Thursday, November 10, 2011

The Driver

He woke up as he always did in the morning
Misty and cold yet for him waking
And boiling some water in the saucepan
Bought in the Sunday Haat by his wife from a man
Known to be a philanderer who drank too much,
For tea and some to bathe was no longer a problem as such.
For years, though, he didn’t remember how many exactly
He had been doing the same day after day and at precisely
Seven as the wall clock in the right wall of the only room
In the house showed with a somewhat occult doom,
He took out the car parked on the verandah he and his
Family shared with three other families the men of which were neither his
Friends nor foes as for either he didn’t have time to waste
Though he knew one of them, the oldest, was not half as chaste
As his (and the others’ too he believed) wife thought him to be
For once, he had seen her with a local lady having tea
And smoking at a place and time he had no business to be.

Driving up the slope thinking who for the day were his passengers gonna be;
(Not that he cared; he had seen all types)
The ones from the big city who’d come for the hypes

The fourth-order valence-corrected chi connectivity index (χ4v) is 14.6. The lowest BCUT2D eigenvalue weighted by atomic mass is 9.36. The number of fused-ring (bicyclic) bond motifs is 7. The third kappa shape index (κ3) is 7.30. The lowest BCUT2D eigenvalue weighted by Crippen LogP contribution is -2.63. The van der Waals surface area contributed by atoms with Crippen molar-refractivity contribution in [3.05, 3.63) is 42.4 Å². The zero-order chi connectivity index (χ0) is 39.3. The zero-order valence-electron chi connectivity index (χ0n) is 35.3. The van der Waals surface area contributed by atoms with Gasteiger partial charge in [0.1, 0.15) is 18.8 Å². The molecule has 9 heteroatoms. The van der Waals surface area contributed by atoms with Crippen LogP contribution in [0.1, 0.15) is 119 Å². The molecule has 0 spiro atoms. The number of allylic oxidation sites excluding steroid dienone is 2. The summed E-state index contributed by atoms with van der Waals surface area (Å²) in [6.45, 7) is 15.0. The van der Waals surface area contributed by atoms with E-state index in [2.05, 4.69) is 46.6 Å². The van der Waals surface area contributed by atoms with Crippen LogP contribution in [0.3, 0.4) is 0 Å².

That had been built up by the government of late about
Smaller towns and even smaller villages a small way away though doubt
All of them would always about the accuracy of all the superlatives
About the places being wettest to cleanest and the others- natives
From the nearest city in the plains to simply escape the heat
Or just to after a long week’s work cool their feet,
He took out with his left hand from his grey
Trousers’ pocket the paper, which would say
Where his passengers for the day were to be picked up
From and before which he could have his second cup
Of tea and buy his day’s stock of cigarettes and kwai
And brace himself for the day on a mental high
As the first day he had driven a car and instantly
Decided that this was what he would do incessantly
Till the day he could hold a steering and press a clutch.
And in his career of two decades (at least), from a dopy Dutch
To a motor phobic film actress whose name he always forgot
He had driven in a career, unscathed so far ,the whole lot.
But today is a new day and the lake is placid
And the horizon is, for a change, vivid.

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